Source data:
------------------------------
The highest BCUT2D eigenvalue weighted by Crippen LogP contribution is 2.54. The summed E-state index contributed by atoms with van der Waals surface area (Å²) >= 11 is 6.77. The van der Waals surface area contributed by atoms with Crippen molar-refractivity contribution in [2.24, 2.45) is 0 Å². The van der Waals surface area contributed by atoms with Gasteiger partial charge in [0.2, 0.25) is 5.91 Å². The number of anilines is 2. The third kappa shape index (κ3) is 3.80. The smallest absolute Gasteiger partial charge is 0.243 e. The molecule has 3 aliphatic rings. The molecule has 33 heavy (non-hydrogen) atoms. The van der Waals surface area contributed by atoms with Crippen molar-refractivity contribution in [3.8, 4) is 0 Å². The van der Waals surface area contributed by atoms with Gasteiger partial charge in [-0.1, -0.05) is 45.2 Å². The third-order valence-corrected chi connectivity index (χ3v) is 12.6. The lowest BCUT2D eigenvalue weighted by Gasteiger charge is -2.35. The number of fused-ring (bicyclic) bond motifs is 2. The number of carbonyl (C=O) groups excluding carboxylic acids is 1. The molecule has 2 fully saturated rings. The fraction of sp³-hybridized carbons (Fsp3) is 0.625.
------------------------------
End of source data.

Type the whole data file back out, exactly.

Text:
The highest BCUT2D eigenvalue weighted by Crippen LogP contribution is 2.54. The summed E-state index contributed by atoms with van der Waals surface area (Å²) >= 11 is 6.77. The van der Waals surface area contributed by atoms with Crippen molar-refractivity contribution in [2.24, 2.45) is 0 Å². The van der Waals surface area contributed by atoms with Gasteiger partial charge in [0.2, 0.25) is 5.91 Å². The number of anilines is 2. The third kappa shape index (κ3) is 3.80. The smallest absolute Gasteiger partial charge is 0.243 e. The molecule has 3 aliphatic rings. The molecule has 33 heavy (non-hydrogen) atoms. The van der Waals surface area contributed by atoms with Crippen molar-refractivity contribution in [3.8, 4) is 0 Å². The van der Waals surface area contributed by atoms with Gasteiger partial charge in [-0.1, -0.05) is 45.2 Å². The third-order valence-corrected chi connectivity index (χ3v) is 12.6. The lowest BCUT2D eigenvalue weighted by Gasteiger charge is -2.35. The number of fused-ring (bicyclic) bond motifs is 2. The number of carbonyl (C=O) groups excluding carboxylic acids is 1. The molecule has 2 fully saturated rings. The fraction of sp³-hybridized carbons (Fsp3) is 0.625.